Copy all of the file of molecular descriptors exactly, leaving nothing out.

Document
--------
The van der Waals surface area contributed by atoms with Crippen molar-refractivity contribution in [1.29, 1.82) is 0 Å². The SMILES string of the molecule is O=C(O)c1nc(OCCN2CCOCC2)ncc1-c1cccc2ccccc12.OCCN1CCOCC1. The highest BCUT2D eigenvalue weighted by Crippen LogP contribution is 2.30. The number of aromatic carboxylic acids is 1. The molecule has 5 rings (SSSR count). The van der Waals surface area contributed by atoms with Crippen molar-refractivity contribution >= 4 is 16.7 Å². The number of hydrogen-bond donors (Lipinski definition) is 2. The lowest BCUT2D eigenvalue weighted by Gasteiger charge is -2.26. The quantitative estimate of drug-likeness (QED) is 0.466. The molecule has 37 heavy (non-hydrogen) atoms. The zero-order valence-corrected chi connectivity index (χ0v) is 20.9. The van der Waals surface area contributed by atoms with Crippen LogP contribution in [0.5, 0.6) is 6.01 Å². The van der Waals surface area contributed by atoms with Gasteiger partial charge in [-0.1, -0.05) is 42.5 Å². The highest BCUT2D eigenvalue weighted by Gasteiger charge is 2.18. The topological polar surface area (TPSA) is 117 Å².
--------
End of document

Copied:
The van der Waals surface area contributed by atoms with Crippen molar-refractivity contribution in [1.29, 1.82) is 0 Å². The SMILES string of the molecule is O=C(O)c1nc(OCCN2CCOCC2)ncc1-c1cccc2ccccc12.OCCN1CCOCC1. The highest BCUT2D eigenvalue weighted by Crippen LogP contribution is 2.30. The number of aromatic carboxylic acids is 1. The molecule has 5 rings (SSSR count). The van der Waals surface area contributed by atoms with Crippen molar-refractivity contribution >= 4 is 16.7 Å². The number of hydrogen-bond donors (Lipinski definition) is 2. The lowest BCUT2D eigenvalue weighted by Gasteiger charge is -2.26. The quantitative estimate of drug-likeness (QED) is 0.466. The molecule has 37 heavy (non-hydrogen) atoms. The zero-order valence-corrected chi connectivity index (χ0v) is 20.9. The van der Waals surface area contributed by atoms with Crippen LogP contribution in [0.5, 0.6) is 6.01 Å². The van der Waals surface area contributed by atoms with Gasteiger partial charge in [-0.1, -0.05) is 42.5 Å². The highest BCUT2D eigenvalue weighted by Gasteiger charge is 2.18. The topological polar surface area (TPSA) is 117 Å².